Digital Provenance: Expanding Collaborations Between Universities and Museums to Tell Bigger Stories

Thursday, July 13, 2017
Turnbull Room (University of Glasgow)
Jane Milosch , Smithsonian Institute
Provenance research is an important museum practice that documents a chain of ownership from the creation of an object to the present. It usually involves individual researchers engaged in meticulous work to identify a network of people, events and transactions, to build a body of evidence that documents that chain of ownership.  The results engage the public’s interest in the art works themselves, through new stories the research reveals.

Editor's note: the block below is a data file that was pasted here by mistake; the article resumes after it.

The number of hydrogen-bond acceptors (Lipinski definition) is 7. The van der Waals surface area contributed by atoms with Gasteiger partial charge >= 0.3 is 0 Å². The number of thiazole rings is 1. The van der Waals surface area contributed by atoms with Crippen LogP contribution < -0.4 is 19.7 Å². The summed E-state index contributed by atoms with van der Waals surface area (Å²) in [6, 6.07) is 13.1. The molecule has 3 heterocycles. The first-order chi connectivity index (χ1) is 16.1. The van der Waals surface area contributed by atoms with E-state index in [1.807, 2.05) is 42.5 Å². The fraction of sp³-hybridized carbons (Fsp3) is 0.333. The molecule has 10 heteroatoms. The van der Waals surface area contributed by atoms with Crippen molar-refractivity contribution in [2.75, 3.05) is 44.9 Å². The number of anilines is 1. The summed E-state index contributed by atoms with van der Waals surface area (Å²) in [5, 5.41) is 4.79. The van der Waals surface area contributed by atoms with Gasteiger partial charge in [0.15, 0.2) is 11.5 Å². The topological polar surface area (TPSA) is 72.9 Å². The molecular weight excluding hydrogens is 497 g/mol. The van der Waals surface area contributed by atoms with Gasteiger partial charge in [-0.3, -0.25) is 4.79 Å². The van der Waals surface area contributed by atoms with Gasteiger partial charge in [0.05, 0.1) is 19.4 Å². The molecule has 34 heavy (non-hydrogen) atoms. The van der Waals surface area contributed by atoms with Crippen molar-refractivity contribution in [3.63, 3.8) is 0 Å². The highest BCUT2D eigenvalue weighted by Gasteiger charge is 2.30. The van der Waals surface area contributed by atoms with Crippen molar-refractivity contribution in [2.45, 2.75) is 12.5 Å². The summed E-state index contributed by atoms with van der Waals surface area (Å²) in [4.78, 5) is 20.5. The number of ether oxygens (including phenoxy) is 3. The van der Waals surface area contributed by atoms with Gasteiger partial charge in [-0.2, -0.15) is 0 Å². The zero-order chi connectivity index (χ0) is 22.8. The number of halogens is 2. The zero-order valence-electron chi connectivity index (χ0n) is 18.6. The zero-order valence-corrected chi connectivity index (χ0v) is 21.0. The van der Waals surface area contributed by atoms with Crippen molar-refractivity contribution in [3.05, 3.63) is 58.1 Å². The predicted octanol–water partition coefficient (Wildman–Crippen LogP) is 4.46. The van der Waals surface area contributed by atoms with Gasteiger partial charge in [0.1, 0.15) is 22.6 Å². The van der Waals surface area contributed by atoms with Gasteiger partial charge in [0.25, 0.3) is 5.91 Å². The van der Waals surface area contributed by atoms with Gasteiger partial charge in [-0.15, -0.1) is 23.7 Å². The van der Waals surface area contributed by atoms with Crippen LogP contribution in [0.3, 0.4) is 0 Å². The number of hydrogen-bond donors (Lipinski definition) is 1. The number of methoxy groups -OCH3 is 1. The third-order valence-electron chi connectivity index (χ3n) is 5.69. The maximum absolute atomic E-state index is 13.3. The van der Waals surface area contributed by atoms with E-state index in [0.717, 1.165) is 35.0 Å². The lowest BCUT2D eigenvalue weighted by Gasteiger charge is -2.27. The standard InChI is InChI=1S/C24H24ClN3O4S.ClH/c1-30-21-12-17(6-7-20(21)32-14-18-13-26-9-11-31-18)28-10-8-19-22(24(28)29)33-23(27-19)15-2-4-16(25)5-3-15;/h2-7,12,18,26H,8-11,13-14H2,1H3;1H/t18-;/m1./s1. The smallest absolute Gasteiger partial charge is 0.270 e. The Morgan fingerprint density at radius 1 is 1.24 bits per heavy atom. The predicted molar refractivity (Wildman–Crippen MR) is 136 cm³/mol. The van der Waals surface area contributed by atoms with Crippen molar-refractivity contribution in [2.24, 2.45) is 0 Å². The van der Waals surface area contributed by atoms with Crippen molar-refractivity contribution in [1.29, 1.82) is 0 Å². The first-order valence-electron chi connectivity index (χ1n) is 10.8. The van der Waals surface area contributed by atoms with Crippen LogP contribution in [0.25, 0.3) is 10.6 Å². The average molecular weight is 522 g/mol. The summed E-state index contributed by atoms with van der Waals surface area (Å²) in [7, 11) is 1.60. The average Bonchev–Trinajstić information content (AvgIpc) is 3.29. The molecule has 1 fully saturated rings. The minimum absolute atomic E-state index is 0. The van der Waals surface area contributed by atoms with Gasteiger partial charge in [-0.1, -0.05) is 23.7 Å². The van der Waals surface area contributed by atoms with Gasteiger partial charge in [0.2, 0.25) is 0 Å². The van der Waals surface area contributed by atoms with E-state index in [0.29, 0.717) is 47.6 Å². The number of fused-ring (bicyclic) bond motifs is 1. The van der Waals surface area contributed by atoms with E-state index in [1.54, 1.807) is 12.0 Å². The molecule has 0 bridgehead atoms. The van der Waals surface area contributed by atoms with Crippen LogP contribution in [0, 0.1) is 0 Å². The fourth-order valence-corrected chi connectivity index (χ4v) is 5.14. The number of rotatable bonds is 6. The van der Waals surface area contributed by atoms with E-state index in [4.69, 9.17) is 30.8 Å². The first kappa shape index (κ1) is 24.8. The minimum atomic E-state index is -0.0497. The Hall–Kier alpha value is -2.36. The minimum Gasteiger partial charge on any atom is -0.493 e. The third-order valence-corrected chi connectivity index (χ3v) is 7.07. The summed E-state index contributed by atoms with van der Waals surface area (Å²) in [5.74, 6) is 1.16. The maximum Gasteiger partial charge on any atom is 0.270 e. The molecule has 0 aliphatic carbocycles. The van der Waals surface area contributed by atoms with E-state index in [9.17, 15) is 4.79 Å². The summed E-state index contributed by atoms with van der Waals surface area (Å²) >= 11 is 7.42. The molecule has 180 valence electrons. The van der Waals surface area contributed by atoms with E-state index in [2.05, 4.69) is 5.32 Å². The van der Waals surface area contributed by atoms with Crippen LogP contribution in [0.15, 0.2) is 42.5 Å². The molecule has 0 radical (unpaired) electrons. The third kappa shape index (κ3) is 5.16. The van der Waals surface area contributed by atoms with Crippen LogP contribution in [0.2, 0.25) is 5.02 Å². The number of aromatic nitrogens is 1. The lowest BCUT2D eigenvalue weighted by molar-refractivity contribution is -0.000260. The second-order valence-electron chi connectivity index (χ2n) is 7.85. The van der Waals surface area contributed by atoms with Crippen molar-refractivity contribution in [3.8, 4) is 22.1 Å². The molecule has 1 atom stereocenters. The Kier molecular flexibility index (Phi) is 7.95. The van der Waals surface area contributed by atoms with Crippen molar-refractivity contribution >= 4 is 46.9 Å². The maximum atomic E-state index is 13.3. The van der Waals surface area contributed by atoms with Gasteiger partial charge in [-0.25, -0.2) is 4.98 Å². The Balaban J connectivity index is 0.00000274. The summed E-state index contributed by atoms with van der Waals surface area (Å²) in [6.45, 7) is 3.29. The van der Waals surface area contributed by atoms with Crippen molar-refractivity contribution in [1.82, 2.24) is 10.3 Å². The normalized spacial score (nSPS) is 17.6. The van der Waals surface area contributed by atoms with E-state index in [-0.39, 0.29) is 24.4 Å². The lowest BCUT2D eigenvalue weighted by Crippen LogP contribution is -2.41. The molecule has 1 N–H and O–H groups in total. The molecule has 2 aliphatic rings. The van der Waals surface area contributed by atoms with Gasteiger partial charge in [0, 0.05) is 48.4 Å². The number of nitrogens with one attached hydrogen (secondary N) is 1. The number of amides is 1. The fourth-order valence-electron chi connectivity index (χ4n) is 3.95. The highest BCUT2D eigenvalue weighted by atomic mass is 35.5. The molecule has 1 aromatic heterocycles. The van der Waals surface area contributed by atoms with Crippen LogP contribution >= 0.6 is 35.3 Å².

This paper will discuss the ways in which the Smithsonian Provenance Research Initiative together with university, cultural and museum partners internationally have been engaging with collaborative projects to expand the scope of traditional provenance research through the use of digitised archives and collections, offering increased capacities to tell new stories that include social networks, spatial analysis that are conceptually and visually dynamic. A recent example which will be highlighted is the Asian Art Provenance Connections Project at the Freer-Sackler Galleries which joins biographies, with objects, events, and archival and curatorial records and papers.